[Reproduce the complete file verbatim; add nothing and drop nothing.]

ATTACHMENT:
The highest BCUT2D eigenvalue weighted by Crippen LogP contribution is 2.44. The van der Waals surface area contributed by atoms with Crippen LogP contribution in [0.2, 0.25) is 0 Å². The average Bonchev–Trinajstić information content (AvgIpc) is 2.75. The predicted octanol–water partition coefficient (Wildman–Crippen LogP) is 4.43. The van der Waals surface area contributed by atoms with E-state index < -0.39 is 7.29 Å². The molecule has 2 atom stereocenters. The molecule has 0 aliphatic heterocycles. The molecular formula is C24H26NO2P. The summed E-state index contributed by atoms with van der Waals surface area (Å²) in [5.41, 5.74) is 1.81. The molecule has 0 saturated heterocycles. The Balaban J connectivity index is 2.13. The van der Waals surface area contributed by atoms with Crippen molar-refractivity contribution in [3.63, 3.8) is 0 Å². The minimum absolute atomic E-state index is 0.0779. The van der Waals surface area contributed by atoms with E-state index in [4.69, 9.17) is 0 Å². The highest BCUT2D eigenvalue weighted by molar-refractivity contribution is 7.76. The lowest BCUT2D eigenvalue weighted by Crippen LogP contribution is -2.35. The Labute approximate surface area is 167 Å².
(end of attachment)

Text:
The highest BCUT2D eigenvalue weighted by Crippen LogP contribution is 2.44. The van der Waals surface area contributed by atoms with Crippen LogP contribution in [0.2, 0.25) is 0 Å². The average Bonchev–Trinajstić information content (AvgIpc) is 2.75. The predicted octanol–water partition coefficient (Wildman–Crippen LogP) is 4.43. The van der Waals surface area contributed by atoms with E-state index < -0.39 is 7.29 Å². The molecule has 2 atom stereocenters. The molecule has 0 aliphatic heterocycles. The molecular formula is C24H26NO2P. The summed E-state index contributed by atoms with van der Waals surface area (Å²) in [5.41, 5.74) is 1.81. The molecule has 0 saturated heterocycles. The Balaban J connectivity index is 2.13. The van der Waals surface area contributed by atoms with Crippen molar-refractivity contribution in [3.63, 3.8) is 0 Å². The minimum absolute atomic E-state index is 0.0779. The van der Waals surface area contributed by atoms with E-state index in [4.69, 9.17) is 0 Å². The highest BCUT2D eigenvalue weighted by molar-refractivity contribution is 7.76. The lowest BCUT2D eigenvalue weighted by Crippen LogP contribution is -2.35. The Labute approximate surface area is 167 Å².